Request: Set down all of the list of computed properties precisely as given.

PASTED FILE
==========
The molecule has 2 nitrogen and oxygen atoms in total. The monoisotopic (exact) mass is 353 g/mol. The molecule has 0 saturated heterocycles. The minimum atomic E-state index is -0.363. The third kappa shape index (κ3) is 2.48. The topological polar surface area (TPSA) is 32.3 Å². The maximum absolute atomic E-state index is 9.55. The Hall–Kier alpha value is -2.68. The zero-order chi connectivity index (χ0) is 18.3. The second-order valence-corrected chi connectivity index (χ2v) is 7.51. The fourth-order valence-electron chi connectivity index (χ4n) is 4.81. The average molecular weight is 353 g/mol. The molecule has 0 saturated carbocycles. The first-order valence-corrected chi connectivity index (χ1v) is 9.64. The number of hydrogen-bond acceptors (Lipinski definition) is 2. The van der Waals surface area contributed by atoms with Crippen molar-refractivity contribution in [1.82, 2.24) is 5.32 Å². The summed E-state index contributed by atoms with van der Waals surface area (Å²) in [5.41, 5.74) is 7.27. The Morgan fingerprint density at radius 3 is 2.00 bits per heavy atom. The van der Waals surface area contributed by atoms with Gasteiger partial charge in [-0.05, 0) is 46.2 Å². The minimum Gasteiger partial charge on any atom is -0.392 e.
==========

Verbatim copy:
The molecule has 2 nitrogen and oxygen atoms in total. The monoisotopic (exact) mass is 353 g/mol. The molecule has 0 saturated heterocycles. The minimum atomic E-state index is -0.363. The third kappa shape index (κ3) is 2.48. The topological polar surface area (TPSA) is 32.3 Å². The maximum absolute atomic E-state index is 9.55. The Hall–Kier alpha value is -2.68. The zero-order chi connectivity index (χ0) is 18.3. The second-order valence-corrected chi connectivity index (χ2v) is 7.51. The fourth-order valence-electron chi connectivity index (χ4n) is 4.81. The average molecular weight is 353 g/mol. The molecule has 0 saturated carbocycles. The first-order valence-corrected chi connectivity index (χ1v) is 9.64. The number of hydrogen-bond acceptors (Lipinski definition) is 2. The van der Waals surface area contributed by atoms with Crippen molar-refractivity contribution in [1.82, 2.24) is 5.32 Å². The summed E-state index contributed by atoms with van der Waals surface area (Å²) in [5.41, 5.74) is 7.27. The Morgan fingerprint density at radius 3 is 2.00 bits per heavy atom. The van der Waals surface area contributed by atoms with Gasteiger partial charge in [-0.05, 0) is 46.2 Å². The minimum Gasteiger partial charge on any atom is -0.392 e.